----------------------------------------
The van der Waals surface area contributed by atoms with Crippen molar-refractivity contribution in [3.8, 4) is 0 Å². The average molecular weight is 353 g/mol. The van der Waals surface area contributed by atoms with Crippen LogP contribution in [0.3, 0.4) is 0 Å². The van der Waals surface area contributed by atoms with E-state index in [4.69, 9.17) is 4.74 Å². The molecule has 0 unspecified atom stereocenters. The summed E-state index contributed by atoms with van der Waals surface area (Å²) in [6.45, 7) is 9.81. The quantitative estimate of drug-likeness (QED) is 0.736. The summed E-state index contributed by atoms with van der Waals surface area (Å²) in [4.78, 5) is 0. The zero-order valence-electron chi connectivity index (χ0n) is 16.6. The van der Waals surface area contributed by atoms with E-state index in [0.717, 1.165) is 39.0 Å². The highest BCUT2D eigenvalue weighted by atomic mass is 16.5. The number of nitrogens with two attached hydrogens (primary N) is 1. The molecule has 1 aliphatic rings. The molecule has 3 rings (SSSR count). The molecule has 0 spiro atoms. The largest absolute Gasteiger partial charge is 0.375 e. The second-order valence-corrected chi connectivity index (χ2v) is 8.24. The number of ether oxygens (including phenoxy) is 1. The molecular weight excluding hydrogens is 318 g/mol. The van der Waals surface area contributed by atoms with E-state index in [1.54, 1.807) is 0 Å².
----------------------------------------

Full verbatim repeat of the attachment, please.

The van der Waals surface area contributed by atoms with Crippen molar-refractivity contribution in [3.8, 4) is 0 Å². The average molecular weight is 353 g/mol. The van der Waals surface area contributed by atoms with Crippen LogP contribution in [0.3, 0.4) is 0 Å². The van der Waals surface area contributed by atoms with E-state index in [4.69, 9.17) is 4.74 Å². The molecule has 0 unspecified atom stereocenters. The summed E-state index contributed by atoms with van der Waals surface area (Å²) in [6.45, 7) is 9.81. The quantitative estimate of drug-likeness (QED) is 0.736. The summed E-state index contributed by atoms with van der Waals surface area (Å²) in [4.78, 5) is 0. The zero-order valence-electron chi connectivity index (χ0n) is 16.6. The van der Waals surface area contributed by atoms with E-state index in [0.717, 1.165) is 39.0 Å². The highest BCUT2D eigenvalue weighted by atomic mass is 16.5. The number of nitrogens with two attached hydrogens (primary N) is 1. The molecule has 1 aliphatic rings. The molecule has 3 rings (SSSR count). The molecule has 0 spiro atoms. The largest absolute Gasteiger partial charge is 0.375 e. The second-order valence-corrected chi connectivity index (χ2v) is 8.24. The number of ether oxygens (including phenoxy) is 1. The molecular weight excluding hydrogens is 318 g/mol. The van der Waals surface area contributed by atoms with E-state index in [1.54, 1.807) is 0 Å².